Badhaai Do Review: An important subject turned into another mainstream film that takes so long to come to the point

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Men and women are equally affected by society’s patriarchal structure. The former is hardly mentioned. If a woman is supposed to be fair-skinned and skilled in the use of ghar-grahasti, the guy must adopt the role of provider, strong and all things’manly.’ A lesbian lady and a gay guy in this situation don’t have enough room to stand tall, concealing their identities and natural desires to blend in. Badhaai Do introduces us to two such people, Shardul (Rajkummar Rao) and Sumi (Bhumi Pednekar), and attempts to build a storey about how these two “misfits” work together to fit in. It’s similar to a ball and socket joint.

Sumi played by Bhumi is a lesbian PE instructor. Shardul, played by Rajkummar, is a police officer who is also gay. He lives in constant fear of being revealed since she has taken up a ladko wala career jiski tuition bhi nahi hoti. A gay man in uniform is an easy target; he will be teased, mocked, and humiliated. And, as Onir’s ongoing battle will demonstrate, doesn’t even exist! When a boy posing as a woman on a same-sex dating app meets Sumi and confidently asks, ‘aapne kabhi ladko se try ne kiya?’ their worlds collide. ‘Karlo humare saath, banne ko nahi bol raha hoon, girlfriend banne ko nahi bol raha hoon.’

Direction and Writing:

The narrative of Akshat Ghildial and Suman Adhikary is progressive, and the film’s premise is bold. The screenplay by Akshat Ghildial, Suman Adhikary, and Harshavardhan Kulkarni is flimsy, while it is entertaining and moving at times. Both the major characters, as well as Shardul’s mother, are well-developed (Sheeba Chaddha). The script, on the other hand, is extended in the middle of the film. For maximum effect, the screenplay should have been shorter. The dialogues of Akshat Ghildial are conversational but lack punchlines.

Certain situations have been handled with panache by director Harshavardhan Kulkarni. He deserves praise for handling such a sensitive subject in a film. He also defies clichés; the gay character is a powerful bodybuilder with six pack abs who also happens to be a cop, which has never been seen before in a Bollywood film about a homosexual character. Regrettably, Badhaai Do is 147 minutes lengthy, although it should have been two hours long. A handful of the jokes aren’t funny.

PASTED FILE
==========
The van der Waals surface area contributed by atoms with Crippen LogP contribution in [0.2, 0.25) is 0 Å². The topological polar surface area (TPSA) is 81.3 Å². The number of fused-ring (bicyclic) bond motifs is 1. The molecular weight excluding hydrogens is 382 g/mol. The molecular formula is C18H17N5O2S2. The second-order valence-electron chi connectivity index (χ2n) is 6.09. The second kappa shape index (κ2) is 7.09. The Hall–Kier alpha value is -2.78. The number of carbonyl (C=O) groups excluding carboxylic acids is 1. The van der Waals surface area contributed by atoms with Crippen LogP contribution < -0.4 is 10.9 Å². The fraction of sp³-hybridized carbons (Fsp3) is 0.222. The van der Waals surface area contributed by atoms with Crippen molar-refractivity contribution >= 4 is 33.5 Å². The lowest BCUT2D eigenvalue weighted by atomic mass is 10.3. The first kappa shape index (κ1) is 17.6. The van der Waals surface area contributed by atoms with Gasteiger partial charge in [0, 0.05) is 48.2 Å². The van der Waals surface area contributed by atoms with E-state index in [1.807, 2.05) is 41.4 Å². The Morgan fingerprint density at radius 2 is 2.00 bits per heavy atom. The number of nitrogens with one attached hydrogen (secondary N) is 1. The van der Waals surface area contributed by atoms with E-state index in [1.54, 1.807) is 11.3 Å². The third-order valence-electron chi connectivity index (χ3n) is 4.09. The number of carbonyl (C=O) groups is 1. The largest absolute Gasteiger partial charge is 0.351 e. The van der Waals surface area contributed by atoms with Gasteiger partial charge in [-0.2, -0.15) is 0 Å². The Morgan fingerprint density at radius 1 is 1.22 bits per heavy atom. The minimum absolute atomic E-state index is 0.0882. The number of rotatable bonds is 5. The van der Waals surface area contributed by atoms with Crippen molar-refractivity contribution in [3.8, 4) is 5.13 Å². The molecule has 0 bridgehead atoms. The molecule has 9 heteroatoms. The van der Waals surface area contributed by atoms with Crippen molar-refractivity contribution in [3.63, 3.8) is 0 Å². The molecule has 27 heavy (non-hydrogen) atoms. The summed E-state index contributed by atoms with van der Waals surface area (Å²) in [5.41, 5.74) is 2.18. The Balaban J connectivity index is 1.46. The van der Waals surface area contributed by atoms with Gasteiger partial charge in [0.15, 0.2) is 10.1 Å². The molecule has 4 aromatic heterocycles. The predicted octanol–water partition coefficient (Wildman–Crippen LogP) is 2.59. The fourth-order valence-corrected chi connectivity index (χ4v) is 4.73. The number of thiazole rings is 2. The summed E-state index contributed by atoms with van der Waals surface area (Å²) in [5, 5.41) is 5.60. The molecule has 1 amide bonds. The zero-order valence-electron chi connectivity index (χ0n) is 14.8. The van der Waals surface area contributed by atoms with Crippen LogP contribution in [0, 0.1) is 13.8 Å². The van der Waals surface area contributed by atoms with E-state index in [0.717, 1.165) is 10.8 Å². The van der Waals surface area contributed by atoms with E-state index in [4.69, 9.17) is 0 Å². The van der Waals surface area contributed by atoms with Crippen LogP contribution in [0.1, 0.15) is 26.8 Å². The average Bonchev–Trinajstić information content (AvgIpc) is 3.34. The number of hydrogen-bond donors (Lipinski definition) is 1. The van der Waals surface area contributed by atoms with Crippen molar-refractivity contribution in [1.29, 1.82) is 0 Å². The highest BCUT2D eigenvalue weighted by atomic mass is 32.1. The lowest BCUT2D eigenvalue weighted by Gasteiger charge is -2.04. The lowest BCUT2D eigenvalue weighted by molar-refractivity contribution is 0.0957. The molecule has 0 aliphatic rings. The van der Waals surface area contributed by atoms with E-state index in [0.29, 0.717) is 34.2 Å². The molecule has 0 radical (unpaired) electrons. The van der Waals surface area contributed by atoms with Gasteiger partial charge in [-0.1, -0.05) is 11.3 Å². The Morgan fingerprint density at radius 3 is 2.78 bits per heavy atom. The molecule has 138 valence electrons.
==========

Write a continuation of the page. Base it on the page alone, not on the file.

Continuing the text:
The cinematography by Swapnil S Sonawane is appropriate. The production design by Laxmi Keluskar is realistic. The costumes designed by Rohit Chaturvedi are true to life. The editing by Kirti Nakhwa could have been better. By at least 30 minutes, the film should have been cruelly cut.


The songs operate as a deterrent because the music is not memorable. The title tune, as well as ‘Atak Gaya,’ ‘Hum Thay Seedhe Saadhe,’ ‘Bandi Tot,’ and ‘Maange Manzooriyan,’ have a short lifespan. The only music that sticks out and comes at a crucial point is ‘Hum Rang Hai.’ The film’s lighthearted tone is enhanced by Hitesh Sonik’s background score.


In terms of performances, Rajkummar Rao is hard to blame. On screen, he is pure brilliance. Bhumi Pednekar also contributes. But she’s still locked in the box that Bollywood has put her in, from Dum Laga Ke Haisha to Toilet: Ek Prem Katha to Shubh Mangal Saavdhan: a tough woman with a tender core.

Gulshan Devaiah continues to be a pleasant surprise in Badhaai Do, and he shines in his brief appearance.


It’s not that Badhaai Do is not a good film. It has a heart and delivers a genuine feel-good finale, which is exactly what the majority of moviegoers desire. But did anything change as a result of it? We have our doubts.

Badhaai Do Review












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